"In order to recover for uncompensated overtime work under the FLSA, the plaintiff must further prove that the employer had knowledge, either actual or constructive, of the plaintiff's overtime work." Dixon v. City of Forks, 2009 WL 1459447, * 4 (W.D. Wash., June 9, 2009) (citing Reich v. Dept. of Conservation & Natural Res., 28 F.3d 1076, 1082 (11th Cir.1994); Davis v. Food Lion, 792 F.2d 1274, 1276 (4th Cir.1986). "In reviewing the extent of an employer's awareness, a court need only inquire whether the circumstances were such that the employer either had knowledge of overtime hours worked or else had the opportunity through reasonable diligence to acquire knowledge." Reich, at 1082. Moreover, "[o]nce an employer knows or has reason to know that an employee is working overtime, it cannot deny compensation even where the employee fails to claim overtime hours." Dixon, 2009 WL 1459447, * 5 (citing Forrester v. Roth's I.G.A. Foodliner, Inc., 646 F.2d 413, 414 (9th Cir. 1981); Caserta v. Home Lines Agency, Inc., 273 F.2d 943, 946 (2nd Cir.1959); Newton v. City of Henderson, 47 F.3d 746, 748 (5th Cir.1995). Here, the jury determined that Defendant knew or should have known that Plaintiff was working overtime, and there is no dispute that Plaintiff has thus proven this knowledge element. ( Jury Verdict 2.)

Instead, Defendant argues that because Plaintiff did not request overtime, she should be equitably estopped from recovering here, despite the jury's verdict in her favor. "However, an employee does not waive [her] claim for overtime compensation by failing to request overtime compensation at the time the work is performed." Dixon, 2009 WL 1459447, *4 (citing Reich, at 1082; Burry v. Nat'l Trailer Convoy, Inc., 338 F.2d 422 (6th Cir.1964); Caserta v. Home Lines Agency, Inc., 273 F.2d 943 (2nd Cir.1959); George Lawley & Son Corp. v. South, 140 F.2d 439 (1st Cir.1944); Handler v. Thrasher, 191 F.2d 120 (10th Cir.1951); Ballard v. Consolidated Steel Corp., 61 F.Supp. 996 (D.Cal.1945).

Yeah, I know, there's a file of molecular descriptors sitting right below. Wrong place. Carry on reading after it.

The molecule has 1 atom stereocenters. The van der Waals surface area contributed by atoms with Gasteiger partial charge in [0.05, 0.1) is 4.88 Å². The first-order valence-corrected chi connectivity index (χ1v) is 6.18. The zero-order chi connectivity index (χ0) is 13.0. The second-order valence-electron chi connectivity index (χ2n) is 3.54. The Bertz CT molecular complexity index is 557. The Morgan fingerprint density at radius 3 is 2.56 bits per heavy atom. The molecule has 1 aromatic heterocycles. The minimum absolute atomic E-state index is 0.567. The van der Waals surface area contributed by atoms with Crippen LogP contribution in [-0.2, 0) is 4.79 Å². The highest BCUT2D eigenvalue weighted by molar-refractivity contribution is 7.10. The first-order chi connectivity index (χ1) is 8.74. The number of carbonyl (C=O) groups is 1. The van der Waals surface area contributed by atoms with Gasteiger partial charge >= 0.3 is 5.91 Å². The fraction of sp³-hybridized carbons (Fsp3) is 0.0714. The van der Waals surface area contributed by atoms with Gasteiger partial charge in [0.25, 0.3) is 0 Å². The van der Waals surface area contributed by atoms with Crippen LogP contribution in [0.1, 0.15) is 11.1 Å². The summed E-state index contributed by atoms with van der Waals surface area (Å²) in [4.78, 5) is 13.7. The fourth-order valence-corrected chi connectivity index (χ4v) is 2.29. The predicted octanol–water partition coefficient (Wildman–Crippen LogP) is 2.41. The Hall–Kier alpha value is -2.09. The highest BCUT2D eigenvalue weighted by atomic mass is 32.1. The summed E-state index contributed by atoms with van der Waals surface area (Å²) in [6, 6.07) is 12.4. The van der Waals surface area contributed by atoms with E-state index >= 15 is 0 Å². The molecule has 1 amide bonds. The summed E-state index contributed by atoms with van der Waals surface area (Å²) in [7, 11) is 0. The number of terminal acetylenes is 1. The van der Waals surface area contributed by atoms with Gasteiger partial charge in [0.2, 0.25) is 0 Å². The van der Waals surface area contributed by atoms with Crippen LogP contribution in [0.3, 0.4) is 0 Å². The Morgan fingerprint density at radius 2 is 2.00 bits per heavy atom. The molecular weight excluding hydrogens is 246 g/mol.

Thus, it appears that even if Defendant can meet the requirements of equitable estoppel, including that it was "ignorant of the true facts, " it is not entitled to the protection of equitable estoppel when it has been determined that Defendant had actual or constructive knowledge that Plaintiff was working uncompensated overtime and failed to pay Plaintiff properly in violation of the FLSA. A holding to the contrary would essentially eviscerate the FLSA "knowledge" requirement and accompanying jurisprudence, in favor of application of an equitable defense that is in no way equitable in this situation. This conclusion is supported by the Ninth Circuit's explanation that the FLSA "sets certain standards for the determination of compensation which must be met regardless of whether or not the employees are at fault." Robertson v. Alaska Juneau Gold Mining Co., 157 F.2d 876, 879 (9th Cir. 1946).


In light of the foregoing, Defendant's motion for equitable estoppel is DENIED. Therefore, due to the parties' previous stipulation, judgment is entered in favor of the Plaintiff and Plaintiff is awarded liquidated damages in the amount of $97, 801.50.


Buy This Entire Record For $7.95

Official citation and/or docket number and footnotes (if any) for this case available with purchase.

Learn more about what you receive with purchase of this case.